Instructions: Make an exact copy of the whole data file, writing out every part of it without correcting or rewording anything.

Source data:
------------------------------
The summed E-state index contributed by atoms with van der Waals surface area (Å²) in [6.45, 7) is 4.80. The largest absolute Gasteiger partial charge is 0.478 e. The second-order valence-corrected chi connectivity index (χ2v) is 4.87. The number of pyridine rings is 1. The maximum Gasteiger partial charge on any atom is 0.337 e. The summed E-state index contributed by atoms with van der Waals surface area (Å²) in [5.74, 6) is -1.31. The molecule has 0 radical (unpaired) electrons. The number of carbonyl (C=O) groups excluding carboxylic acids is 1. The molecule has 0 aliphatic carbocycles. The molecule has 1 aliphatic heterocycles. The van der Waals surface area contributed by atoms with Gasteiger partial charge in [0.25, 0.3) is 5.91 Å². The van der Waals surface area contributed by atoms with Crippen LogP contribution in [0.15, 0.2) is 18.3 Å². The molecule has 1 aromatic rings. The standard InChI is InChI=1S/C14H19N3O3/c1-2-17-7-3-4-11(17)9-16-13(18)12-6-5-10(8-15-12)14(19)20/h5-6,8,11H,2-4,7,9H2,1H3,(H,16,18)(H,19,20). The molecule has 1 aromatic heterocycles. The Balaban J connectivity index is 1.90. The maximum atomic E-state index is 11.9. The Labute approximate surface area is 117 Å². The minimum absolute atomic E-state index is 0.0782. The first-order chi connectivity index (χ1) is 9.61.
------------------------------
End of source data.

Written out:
The summed E-state index contributed by atoms with van der Waals surface area (Å²) in [6.45, 7) is 4.80. The largest absolute Gasteiger partial charge is 0.478 e. The second-order valence-corrected chi connectivity index (χ2v) is 4.87. The number of pyridine rings is 1. The maximum Gasteiger partial charge on any atom is 0.337 e. The summed E-state index contributed by atoms with van der Waals surface area (Å²) in [5.74, 6) is -1.31. The molecule has 0 radical (unpaired) electrons. The number of carbonyl (C=O) groups excluding carboxylic acids is 1. The molecule has 0 aliphatic carbocycles. The molecule has 1 aliphatic heterocycles. The van der Waals surface area contributed by atoms with Gasteiger partial charge in [0.25, 0.3) is 5.91 Å². The van der Waals surface area contributed by atoms with Crippen LogP contribution in [0.15, 0.2) is 18.3 Å². The molecule has 1 aromatic rings. The standard InChI is InChI=1S/C14H19N3O3/c1-2-17-7-3-4-11(17)9-16-13(18)12-6-5-10(8-15-12)14(19)20/h5-6,8,11H,2-4,7,9H2,1H3,(H,16,18)(H,19,20). The molecule has 1 aromatic heterocycles. The Balaban J connectivity index is 1.90. The maximum atomic E-state index is 11.9. The Labute approximate surface area is 117 Å². The minimum absolute atomic E-state index is 0.0782. The first-order chi connectivity index (χ1) is 9.61.